Look, there’s nothing wrong with a little anatomical allure, generally speaking. Hell, many an impressionable teenager hit pause to glimpse Chun-Li’s undies back in the day, and Capcom knew it. Sex sells, and, like all commercial media, video game developers aren’t immune to slapping some greasy smut on-disc in the hope of cementing another sale. Boobs, butts, oily pecs and sculpted crotches: gaming has seen it all — and Switch owners have seen more than ever before on a Nintendo console.
The majority of Gal Gun’s cattle-like cast, however, are Japanese high-schoolers. Whether or not they’re Junior or Senior students is left ambiguous, making the premise of sexually gratifying its targets largely at odds with legal systems across most of the world, which explains its banning in countries like New Zealand and Germany. 'But hey, they’re just, like, cartoons, man' is certainly one common argument in their defence.
‘Hikikomori’ is a Japanese term for a bedroom-dweller suffering “acute social withdrawal”, characterised as hermits who forgo sunlight and human interaction for a room adorned with anime-girl posters, pillows and video games. Gal Gun: Double Peace is tailored to such a reclusive audience, and does little to cater to those who desire depth from a gaming experience. Instead, its detail lies in its harem of schoolgirls, all desperate to take a bite out of you, the socially awkward protagonist.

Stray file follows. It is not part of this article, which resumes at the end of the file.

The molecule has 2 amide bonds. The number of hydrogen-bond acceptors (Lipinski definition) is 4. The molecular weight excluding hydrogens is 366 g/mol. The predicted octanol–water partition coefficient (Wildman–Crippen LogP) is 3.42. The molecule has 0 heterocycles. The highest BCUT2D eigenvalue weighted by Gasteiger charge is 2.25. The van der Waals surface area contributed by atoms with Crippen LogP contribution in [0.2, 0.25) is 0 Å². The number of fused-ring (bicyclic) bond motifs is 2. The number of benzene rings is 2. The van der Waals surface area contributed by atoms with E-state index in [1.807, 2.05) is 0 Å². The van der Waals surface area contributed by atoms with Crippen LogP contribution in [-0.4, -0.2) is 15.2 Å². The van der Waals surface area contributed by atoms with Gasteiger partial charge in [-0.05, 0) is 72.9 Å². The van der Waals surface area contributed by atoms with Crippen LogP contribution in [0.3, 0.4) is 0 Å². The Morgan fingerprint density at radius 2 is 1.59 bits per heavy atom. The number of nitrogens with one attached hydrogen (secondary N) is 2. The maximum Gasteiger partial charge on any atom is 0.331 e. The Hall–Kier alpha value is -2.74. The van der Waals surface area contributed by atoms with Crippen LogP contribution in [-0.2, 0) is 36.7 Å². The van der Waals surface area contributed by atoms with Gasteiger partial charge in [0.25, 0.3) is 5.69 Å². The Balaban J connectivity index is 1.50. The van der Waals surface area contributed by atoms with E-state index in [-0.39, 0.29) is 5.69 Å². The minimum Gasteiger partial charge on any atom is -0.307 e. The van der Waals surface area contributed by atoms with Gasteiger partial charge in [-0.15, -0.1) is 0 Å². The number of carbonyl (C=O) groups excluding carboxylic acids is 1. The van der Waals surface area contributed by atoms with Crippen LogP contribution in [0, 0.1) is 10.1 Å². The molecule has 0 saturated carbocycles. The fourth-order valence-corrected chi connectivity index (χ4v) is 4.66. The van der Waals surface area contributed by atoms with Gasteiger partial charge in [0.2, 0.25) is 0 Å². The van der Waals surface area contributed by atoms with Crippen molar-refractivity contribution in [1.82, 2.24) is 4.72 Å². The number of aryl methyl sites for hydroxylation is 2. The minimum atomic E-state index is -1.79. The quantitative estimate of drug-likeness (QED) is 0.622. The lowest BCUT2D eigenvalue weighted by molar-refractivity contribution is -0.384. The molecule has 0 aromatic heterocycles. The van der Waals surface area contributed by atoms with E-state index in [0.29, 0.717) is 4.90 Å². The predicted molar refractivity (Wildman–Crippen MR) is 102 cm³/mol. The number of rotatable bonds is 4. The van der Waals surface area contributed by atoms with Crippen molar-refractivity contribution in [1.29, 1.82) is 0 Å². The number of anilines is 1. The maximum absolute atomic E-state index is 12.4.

You can choose from several personality types (one labelled simply ‘Pervert’) before being thrown into a part-shooting gallery, part-visual novel, part-dating sim. The story goes that an angel with cupid powers has done you an enormous disservice by making members of the opposite sex ravenously attracted to you. You need to fend them off by firing pheromones at them, essentially bringing them to ‘euphoria’ — the game’s preferred synonym for orgasm — before they drain your life bar by showering you with kisses or pinning you underfoot, dominatrix-style.
Your pheromone gun has several functions, including a charge shot that brings targets to instant climax, and a zoom lens with X-Ray properties that reveals bras, panties, and the odd hidden item, such as garter belts and… sandwiches. These items can be used to check off cell phone message requests in a between-stage directory, padding out the game’s longevity by way of fastidious underwear inspection.
Additionally, inducing pleasure on the mindless, giggling hoard builds a ‘Doki-Doki’ meter, which offers three stocks of usage. Triggering this allows you to freeze and select multiple on-screen girls for a molestation sub-game, where, within a set time limit, you get to touch-up their preferred erogenous zones until they blush and blow hearts all over the place. Additional rotating camera angles for these intimate moments can be purchased from the shop, so you can get a better look at a polygonal crotch should you be taken with doing so. Successful Doki-Doki clinches serve to wipe out all other on-screen assailants, too, acting as a ‘love bomb’ of sorts.
Graphically it’s bright and clean, and not a bad-looking game. It runs smoothly — a far cry from the sluggish PS Vita original — and the general presentation is superb, with plenty of nice illustrations and menus. The character models are the stars of the show, varied (in the sense they have different hairstyles and eye colours) and meld well with the game’s pastel tones. It’s been slightly smoothed over with a bit of PlayStation 2-style smudge, which tries to hide the fact that it’s not hugely updated from its PS Vita days, and there’s still a fair bit of loading to get through with all the cutscene interruptions.